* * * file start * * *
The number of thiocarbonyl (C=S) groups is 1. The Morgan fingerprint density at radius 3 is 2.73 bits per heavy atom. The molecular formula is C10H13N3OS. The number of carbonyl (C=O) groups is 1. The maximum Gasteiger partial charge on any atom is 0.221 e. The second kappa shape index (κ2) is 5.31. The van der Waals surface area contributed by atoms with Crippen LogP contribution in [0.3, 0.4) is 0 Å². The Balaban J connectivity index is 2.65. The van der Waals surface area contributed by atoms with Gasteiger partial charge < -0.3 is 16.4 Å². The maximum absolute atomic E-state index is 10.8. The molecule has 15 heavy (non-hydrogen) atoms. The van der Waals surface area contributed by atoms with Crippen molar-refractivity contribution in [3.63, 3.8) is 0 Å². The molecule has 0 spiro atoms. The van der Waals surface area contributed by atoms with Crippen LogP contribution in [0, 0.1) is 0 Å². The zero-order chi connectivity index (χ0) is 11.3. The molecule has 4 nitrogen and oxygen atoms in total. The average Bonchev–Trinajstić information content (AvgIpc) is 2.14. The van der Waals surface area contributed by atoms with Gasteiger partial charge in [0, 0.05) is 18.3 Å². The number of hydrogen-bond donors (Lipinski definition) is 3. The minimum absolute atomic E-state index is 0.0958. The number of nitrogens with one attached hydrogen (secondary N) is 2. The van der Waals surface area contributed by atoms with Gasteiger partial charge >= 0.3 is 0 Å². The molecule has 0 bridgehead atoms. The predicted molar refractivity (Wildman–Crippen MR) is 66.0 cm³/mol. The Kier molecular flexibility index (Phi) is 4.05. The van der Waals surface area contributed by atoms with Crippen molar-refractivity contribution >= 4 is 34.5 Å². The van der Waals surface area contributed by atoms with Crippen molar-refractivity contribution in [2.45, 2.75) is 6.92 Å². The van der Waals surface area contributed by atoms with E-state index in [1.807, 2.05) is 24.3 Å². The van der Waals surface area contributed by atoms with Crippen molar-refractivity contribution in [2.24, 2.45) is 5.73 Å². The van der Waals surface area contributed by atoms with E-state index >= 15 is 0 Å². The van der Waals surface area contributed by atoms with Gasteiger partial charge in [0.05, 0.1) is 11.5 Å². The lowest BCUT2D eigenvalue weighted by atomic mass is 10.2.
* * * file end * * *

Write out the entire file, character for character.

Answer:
The number of thiocarbonyl (C=S) groups is 1. The Morgan fingerprint density at radius 3 is 2.73 bits per heavy atom. The molecular formula is C10H13N3OS. The number of carbonyl (C=O) groups is 1. The maximum Gasteiger partial charge on any atom is 0.221 e. The second kappa shape index (κ2) is 5.31. The van der Waals surface area contributed by atoms with Crippen LogP contribution in [0.3, 0.4) is 0 Å². The Balaban J connectivity index is 2.65. The van der Waals surface area contributed by atoms with Gasteiger partial charge < -0.3 is 16.4 Å². The maximum absolute atomic E-state index is 10.8. The molecule has 15 heavy (non-hydrogen) atoms. The van der Waals surface area contributed by atoms with Crippen molar-refractivity contribution in [3.63, 3.8) is 0 Å². The molecule has 0 spiro atoms. The van der Waals surface area contributed by atoms with Crippen LogP contribution in [0, 0.1) is 0 Å². The zero-order chi connectivity index (χ0) is 11.3. The molecule has 4 nitrogen and oxygen atoms in total. The average Bonchev–Trinajstić information content (AvgIpc) is 2.14. The van der Waals surface area contributed by atoms with Gasteiger partial charge in [0, 0.05) is 18.3 Å². The number of hydrogen-bond donors (Lipinski definition) is 3. The minimum absolute atomic E-state index is 0.0958. The number of nitrogens with one attached hydrogen (secondary N) is 2. The van der Waals surface area contributed by atoms with Gasteiger partial charge >= 0.3 is 0 Å². The molecule has 0 bridgehead atoms. The predicted molar refractivity (Wildman–Crippen MR) is 66.0 cm³/mol. The Kier molecular flexibility index (Phi) is 4.05. The van der Waals surface area contributed by atoms with Crippen molar-refractivity contribution >= 4 is 34.5 Å². The van der Waals surface area contributed by atoms with Crippen molar-refractivity contribution in [2.45, 2.75) is 6.92 Å². The van der Waals surface area contributed by atoms with E-state index in [1.807, 2.05) is 24.3 Å². The van der Waals surface area contributed by atoms with Crippen molar-refractivity contribution in [2.24, 2.45) is 5.73 Å². The van der Waals surface area contributed by atoms with E-state index >= 15 is 0 Å². The van der Waals surface area contributed by atoms with Gasteiger partial charge in [0.05, 0.1) is 11.5 Å². The lowest BCUT2D eigenvalue weighted by atomic mass is 10.2.